The Pro Football Hall of Fame reported on Sunday that, Bobby Mitchell, the first African American athlete to play for the Washington Redkins, passed away at the age of 84. The cause of his death was not stated.
Playing for the Cleveland Browns in his first four seasons with the National Football League, Mitchell made the move to the Redskins in 1962, which incidentally was the last NFL side to include a black player in its roster.
An immediate success in Washington
The Redskins were owned at the time by George Preston Marshall, who reportedly overlooked black players for draft choices until he was pressured by President John F. Kennedy to integrate. The Redskins at the time played at D.C. Stadium, which was owned by the federal government.
Mitchell was an immediate hit in Washington, leading the NFL in receptions and receiving yards in his first season in the national capital.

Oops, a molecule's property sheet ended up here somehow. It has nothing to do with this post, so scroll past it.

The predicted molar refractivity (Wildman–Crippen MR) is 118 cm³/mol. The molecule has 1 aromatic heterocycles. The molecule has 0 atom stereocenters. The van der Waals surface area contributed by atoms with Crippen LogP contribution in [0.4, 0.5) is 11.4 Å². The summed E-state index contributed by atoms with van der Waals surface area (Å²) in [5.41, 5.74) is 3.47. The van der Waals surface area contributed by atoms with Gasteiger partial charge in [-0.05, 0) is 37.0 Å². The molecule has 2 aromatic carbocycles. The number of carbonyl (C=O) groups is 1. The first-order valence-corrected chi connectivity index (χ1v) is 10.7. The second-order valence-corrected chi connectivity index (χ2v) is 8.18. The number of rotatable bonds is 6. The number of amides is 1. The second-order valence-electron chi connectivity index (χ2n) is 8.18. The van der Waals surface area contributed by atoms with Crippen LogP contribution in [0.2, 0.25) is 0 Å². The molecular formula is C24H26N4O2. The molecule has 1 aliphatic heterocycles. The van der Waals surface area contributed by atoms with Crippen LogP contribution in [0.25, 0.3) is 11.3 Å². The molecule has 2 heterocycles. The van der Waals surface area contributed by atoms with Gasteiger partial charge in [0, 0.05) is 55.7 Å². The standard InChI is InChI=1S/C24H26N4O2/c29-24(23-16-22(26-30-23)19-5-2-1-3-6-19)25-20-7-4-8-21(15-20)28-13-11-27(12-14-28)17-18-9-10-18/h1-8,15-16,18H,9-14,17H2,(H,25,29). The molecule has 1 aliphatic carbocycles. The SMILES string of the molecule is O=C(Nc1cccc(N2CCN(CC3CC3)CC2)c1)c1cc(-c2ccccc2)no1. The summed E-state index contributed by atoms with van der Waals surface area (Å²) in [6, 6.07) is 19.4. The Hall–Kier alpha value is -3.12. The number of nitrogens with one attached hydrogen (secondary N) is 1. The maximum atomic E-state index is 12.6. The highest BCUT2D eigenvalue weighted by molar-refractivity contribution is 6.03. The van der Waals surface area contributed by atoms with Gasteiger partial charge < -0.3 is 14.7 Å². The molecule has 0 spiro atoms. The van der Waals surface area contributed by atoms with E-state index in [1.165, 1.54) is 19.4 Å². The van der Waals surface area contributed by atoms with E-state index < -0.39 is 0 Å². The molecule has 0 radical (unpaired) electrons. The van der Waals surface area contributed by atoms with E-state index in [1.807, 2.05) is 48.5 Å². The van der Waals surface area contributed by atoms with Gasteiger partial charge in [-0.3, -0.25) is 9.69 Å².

Passion for the game unmatched
After an illustrious career during which he earned four Pro-Bowl selections, Mitchell retired in 1968, but remained with the team in an administrative capacity, working his way up to assistant general manager. Current team owner Dan Snyder said Mitchell represented the Redskins with "integrity for over 50 years."
"His passion for the game of football was unmatched by anyone I have ever met," Snyder said in a statement. "Not only was he one of the most influential individuals in franchise history, but he was also one of the greatest men I have ever known."
(With inputs from agencies)